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Due to our recurring revenue model, and a cost structure which has a large base that is fixed in nature and generally does not grow in proportion to revenue growth, we expect our cost of revenues, sales and marketing expenses and general and administrative expenses to decline as a percentage of revenue over time, although we expect each of them to grow in absolute dollars in connection with our growth. This is evident in the trends noted below in our discussion about our results of operations. However, for cost of revenues, this trend may periodically be impacted when a large expansion project opens or is acquired and before it starts generating any meaningful revenue. Furthermore, in relation to cost of revenues, we note that the Americas region has a lower cost of revenues as a percentage of revenue than either EMEA or Asia-Pacific. This is due to both the increased scale and maturity of the Americas region compared to either the EMEA or Asia-Pacific region, as well as a higher cost structure outside of the Americas, particularly in EMEA. While we expect all three regions to continue to see lower cost of revenues as a percentage of revenues in future periods, we expect the trend of the Americas having the lowest cost of revenues as a percentage of revenue and EMEA having the highest to continue. As a result, to the extent that revenue growth outside the Americas grows in greater proportion than revenue growth in the Americas, our overall cost of revenues as a percentage of revenues may increase in future periods. Sales and marketing expenses and general and administrative expenses may also periodically increase as a percentage of revenue as we continue to scale our operations to support our growth.

Potential REIT Conversion

On September 13, 2012, we announced that our board of directors approved a plan for Equinix to pursue conversion to a REIT. We have begun implementation of the REIT conversion, and we plan to make a tax election for REIT status for the taxable year beginning January 1, 2015. Any REIT election made by us must be effective as of the beginning of a taxable year; therefore, as a calendar year taxpayer, if we are unable to convert to a REIT by January 1, 2015, the next possible conversion date would be January 1, 2016.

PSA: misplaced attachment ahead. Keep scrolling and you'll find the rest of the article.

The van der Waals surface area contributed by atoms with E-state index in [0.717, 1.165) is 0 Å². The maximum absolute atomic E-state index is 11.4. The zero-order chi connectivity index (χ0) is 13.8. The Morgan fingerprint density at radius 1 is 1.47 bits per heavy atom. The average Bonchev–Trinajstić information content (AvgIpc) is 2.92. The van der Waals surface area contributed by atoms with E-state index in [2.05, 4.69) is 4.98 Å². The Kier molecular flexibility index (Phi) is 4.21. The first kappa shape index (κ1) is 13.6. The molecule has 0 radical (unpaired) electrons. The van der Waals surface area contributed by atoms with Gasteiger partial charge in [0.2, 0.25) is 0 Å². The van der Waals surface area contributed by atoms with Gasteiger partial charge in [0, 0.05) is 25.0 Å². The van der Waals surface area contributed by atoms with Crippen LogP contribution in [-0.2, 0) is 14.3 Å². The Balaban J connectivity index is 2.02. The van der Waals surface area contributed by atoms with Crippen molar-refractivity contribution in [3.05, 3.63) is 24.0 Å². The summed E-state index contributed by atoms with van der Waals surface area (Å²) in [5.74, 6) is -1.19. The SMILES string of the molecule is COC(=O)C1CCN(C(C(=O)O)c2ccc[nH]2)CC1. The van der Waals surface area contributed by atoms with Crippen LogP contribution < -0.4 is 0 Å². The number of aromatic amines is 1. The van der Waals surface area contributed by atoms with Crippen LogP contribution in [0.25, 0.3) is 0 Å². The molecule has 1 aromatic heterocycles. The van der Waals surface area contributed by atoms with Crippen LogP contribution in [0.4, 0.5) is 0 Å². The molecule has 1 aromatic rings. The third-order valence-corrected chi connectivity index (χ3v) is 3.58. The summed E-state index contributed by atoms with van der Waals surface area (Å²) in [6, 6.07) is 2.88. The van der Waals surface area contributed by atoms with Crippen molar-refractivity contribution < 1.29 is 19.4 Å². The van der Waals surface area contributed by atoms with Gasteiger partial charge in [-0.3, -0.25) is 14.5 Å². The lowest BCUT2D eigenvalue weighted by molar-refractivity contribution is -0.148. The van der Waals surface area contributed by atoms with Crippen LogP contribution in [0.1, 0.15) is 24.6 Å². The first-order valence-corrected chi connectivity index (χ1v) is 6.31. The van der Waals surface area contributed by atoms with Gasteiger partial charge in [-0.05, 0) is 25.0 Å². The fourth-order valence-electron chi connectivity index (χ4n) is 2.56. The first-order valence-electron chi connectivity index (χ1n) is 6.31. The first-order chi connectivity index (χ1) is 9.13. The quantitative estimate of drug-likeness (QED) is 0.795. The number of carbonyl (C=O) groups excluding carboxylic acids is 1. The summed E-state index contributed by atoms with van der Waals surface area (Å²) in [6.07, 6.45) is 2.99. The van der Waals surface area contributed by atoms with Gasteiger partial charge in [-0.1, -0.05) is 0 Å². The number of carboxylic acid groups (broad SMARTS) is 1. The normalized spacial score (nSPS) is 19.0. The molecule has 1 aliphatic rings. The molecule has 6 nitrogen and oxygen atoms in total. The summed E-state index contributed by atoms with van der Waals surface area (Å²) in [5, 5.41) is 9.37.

If we are able to convert to and qualify as a REIT, we will generally be permitted to deduct from federal income taxes the dividends we pay to our stockholders. The income represented by such dividends would not be subject to federal taxation at the entity level but would be taxed, if at all, at the stockholder level. Nevertheless, the income of our domestic taxable REIT subsidiaries, or TRS, which will hold our U.S. operations that may not be REIT-compliant, will be subject, as applicable, to federal and state corporate income tax. Likewise, our foreign subsidiaries will continue to be subject to foreign income taxes in jurisdictions in which they hold assets or conduct operations, regardless of whether held or conducted through TRS or through qualified REIT subsidiaries, or QRS. We will also be subject to a separate corporate income tax on any gains recognized during a specified period (generally 10 years) following the REIT conversion that are attributable to "built-in" gains with respect to the assets that we own on the date we convert to a REIT. Our ability to qualify as a REIT will depend upon our continuing compliance following our REIT conversion with various requirements, including requirements related to the nature of our assets, the sources of our income and the distributions to our stockholders. If we fail to qualify as a REIT, we will be subject to federal income tax at regular corporate rates. Even if we qualify for taxation as a REIT, we may be subject to some federal, state, local and foreign taxes on our income and property. In particular, while state income tax regimes often parallel the federal income tax regime for REITs described above, many states do not completely follow federal rules and some may not follow them at all.

The REIT conversion implementation currently includes seeking a private letter ruling, or PLR, from the IRS. Our PLR request has multiple components, and the conversion to a REIT will require favorable rulings from the IRS on numerous technical tax issues, including classification of our data center assets as qualified real estate assets. We submitted the PLR request to the IRS in 2012, but the IRS may not provide a PLR until late in 2013 or at all.

We currently estimate that we will incur approximately $50.0 to $80.0 million in costs to support the REIT conversion, in addition to related tax liabilities associated with a change in our method of depreciating and amortizing various data center assets for tax purposes from our prior method to current